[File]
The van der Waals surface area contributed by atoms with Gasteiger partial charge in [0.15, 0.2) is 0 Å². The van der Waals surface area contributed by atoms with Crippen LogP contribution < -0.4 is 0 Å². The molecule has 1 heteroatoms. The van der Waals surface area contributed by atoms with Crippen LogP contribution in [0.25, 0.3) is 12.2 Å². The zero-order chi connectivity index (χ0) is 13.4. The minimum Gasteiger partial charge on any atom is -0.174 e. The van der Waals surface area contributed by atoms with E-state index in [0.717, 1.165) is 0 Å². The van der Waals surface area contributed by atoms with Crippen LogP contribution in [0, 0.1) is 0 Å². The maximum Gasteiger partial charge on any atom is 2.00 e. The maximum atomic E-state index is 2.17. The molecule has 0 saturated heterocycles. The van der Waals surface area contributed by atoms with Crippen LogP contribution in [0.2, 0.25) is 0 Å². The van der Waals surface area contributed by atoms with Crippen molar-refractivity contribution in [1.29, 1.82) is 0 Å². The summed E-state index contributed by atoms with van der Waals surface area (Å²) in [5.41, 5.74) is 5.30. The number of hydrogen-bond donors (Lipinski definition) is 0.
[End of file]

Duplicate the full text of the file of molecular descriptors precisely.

The van der Waals surface area contributed by atoms with Gasteiger partial charge in [0.15, 0.2) is 0 Å². The van der Waals surface area contributed by atoms with Crippen LogP contribution < -0.4 is 0 Å². The molecule has 1 heteroatoms. The van der Waals surface area contributed by atoms with Crippen LogP contribution in [0.25, 0.3) is 12.2 Å². The zero-order chi connectivity index (χ0) is 13.4. The minimum Gasteiger partial charge on any atom is -0.174 e. The van der Waals surface area contributed by atoms with E-state index in [0.717, 1.165) is 0 Å². The van der Waals surface area contributed by atoms with Crippen LogP contribution in [0, 0.1) is 0 Å². The maximum Gasteiger partial charge on any atom is 2.00 e. The maximum atomic E-state index is 2.17. The molecule has 0 saturated heterocycles. The van der Waals surface area contributed by atoms with Crippen LogP contribution in [0.2, 0.25) is 0 Å². The van der Waals surface area contributed by atoms with Crippen molar-refractivity contribution in [1.29, 1.82) is 0 Å². The summed E-state index contributed by atoms with van der Waals surface area (Å²) in [5.41, 5.74) is 5.30. The number of hydrogen-bond donors (Lipinski definition) is 0.